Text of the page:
The new rule kicks in next Wednesday so make sure you're ready. 👍
Last night I was catching up on the week's iOS news and I found myself nodding along with point after point in this article on Apple's long term Marzipan strategy from Curtis Herbert. As I've said before I'm not expecting huge changes to Marzipan over what has been discovered over the last 12 months, but I'm definitely expecting some.
So far most of the criticism has been around things like platform fit, but Curtis makes the point that there are many things that are needed before that can be the top priority:
The real can of worms opens before we even get to worry about if our apps look at home on the Mac: it begins in just worrying about getting them to run. That means every framework we use on iOS has to be there on the Mac, in some form.
He's got a point, macOS and iOS have separated significantly over the years with so many iOS only APIs being introduced. He suggests that one focus of this year's Marzipan release might be something less susceptible to criticisms of platform fit, games.
To me games seem like they'll be the low-hanging-fruit of a v1.0 Marzipan rollout as they'll require the least framework surface area to support. Their AppKit support needs will be minimal too: keyboard/mouse support, a menu bar item or two, and boom(ish) you've got a native-feeling Mac game.
He's not saying that the Marzipan story will be entirely about games (and I also hope it isn't!), but that they may well feature prominently. I do worry that given how much negativity there has been in our community about Marzipan, that whatever they announce this year will only be seen as disappointing.
So what I really hope for in June is that Apple map out their strategy for Marzipan with a little more clarity. Obviously they're not going to give us any information on things like ARM based Macs, but that doesn't mean they can't let us in on the software roadmap a little bit. If platform fit is taking a back seat this year over framework compatibility and games, that's OK but it does mean the wailing and moaning will be deafening for the next 12 months if that's all they present.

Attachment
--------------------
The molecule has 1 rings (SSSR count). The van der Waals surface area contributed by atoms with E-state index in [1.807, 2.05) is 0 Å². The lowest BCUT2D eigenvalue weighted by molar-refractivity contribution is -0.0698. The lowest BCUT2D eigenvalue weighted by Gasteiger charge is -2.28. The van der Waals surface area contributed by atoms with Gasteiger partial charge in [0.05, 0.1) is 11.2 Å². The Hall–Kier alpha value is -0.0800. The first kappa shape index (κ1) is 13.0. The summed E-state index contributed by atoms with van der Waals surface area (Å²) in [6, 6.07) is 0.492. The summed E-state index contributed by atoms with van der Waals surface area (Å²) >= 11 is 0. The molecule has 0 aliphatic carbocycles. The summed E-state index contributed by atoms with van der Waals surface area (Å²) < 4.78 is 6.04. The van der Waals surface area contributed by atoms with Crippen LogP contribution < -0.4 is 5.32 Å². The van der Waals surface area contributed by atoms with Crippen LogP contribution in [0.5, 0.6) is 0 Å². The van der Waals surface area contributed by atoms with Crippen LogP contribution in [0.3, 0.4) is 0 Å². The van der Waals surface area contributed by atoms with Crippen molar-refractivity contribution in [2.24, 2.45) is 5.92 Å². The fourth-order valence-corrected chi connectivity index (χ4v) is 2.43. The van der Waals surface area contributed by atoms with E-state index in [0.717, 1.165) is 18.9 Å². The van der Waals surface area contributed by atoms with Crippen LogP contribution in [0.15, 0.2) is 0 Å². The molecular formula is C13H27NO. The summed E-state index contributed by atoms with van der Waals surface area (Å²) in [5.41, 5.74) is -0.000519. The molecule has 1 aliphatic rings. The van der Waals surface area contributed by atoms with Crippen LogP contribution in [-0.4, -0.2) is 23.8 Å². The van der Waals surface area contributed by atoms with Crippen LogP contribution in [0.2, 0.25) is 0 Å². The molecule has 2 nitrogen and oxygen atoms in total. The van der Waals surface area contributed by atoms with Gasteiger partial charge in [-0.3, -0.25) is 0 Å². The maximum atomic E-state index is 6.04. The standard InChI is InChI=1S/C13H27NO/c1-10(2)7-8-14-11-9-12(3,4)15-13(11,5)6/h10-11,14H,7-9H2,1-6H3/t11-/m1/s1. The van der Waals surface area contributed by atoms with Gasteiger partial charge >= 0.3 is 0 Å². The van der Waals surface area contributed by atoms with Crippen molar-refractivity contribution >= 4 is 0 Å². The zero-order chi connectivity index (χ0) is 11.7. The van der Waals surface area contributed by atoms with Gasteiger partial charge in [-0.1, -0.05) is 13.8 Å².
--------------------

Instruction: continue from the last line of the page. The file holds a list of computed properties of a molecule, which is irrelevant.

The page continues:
They probably won't, but I can live in hope... 🤞
I don't know about you, but I can't wait to see what the folks in Cupertino have been working on all year! 🚀
If you're going to be in San Jose in person, there's something for every taste, and budget (as long as you ignore accommodation prices 😬). Whether you're going to WWDC itself, AltConf, Layers or try! Swift, you're going to have a great week.
Like I said in this week's opening comment though, WWDC week in San Jose is so much better if you meet plenty of new people. So, whether you join people for a morning coffee, at one of the morning fitness events (either official, or unofficial), at a live podcast recording (there are too many to link), at a party (also too many). Or maybe you organise an impromptu get together yourself with ConfFriends? If you're looking for a good place to hang out in the city, there's also a decent guide here. It doesn't matter how or where, just make sure you make the most of your week! It can be hard to go up to a complete stranger and say hello, but I promise that 99.9% of the time it results in a positive experience.
But even if you're not there in person, that doesn't mean you need to be alone! There are AltConf Satellite conferences in London, Paris, Berlin, and Madrid. Or, if you can't make it to any of those, then there are all sorts of other "keynote watching" type events in cities all around the world. Enjoy the announcements with friends or make new ones, even if you're not in California.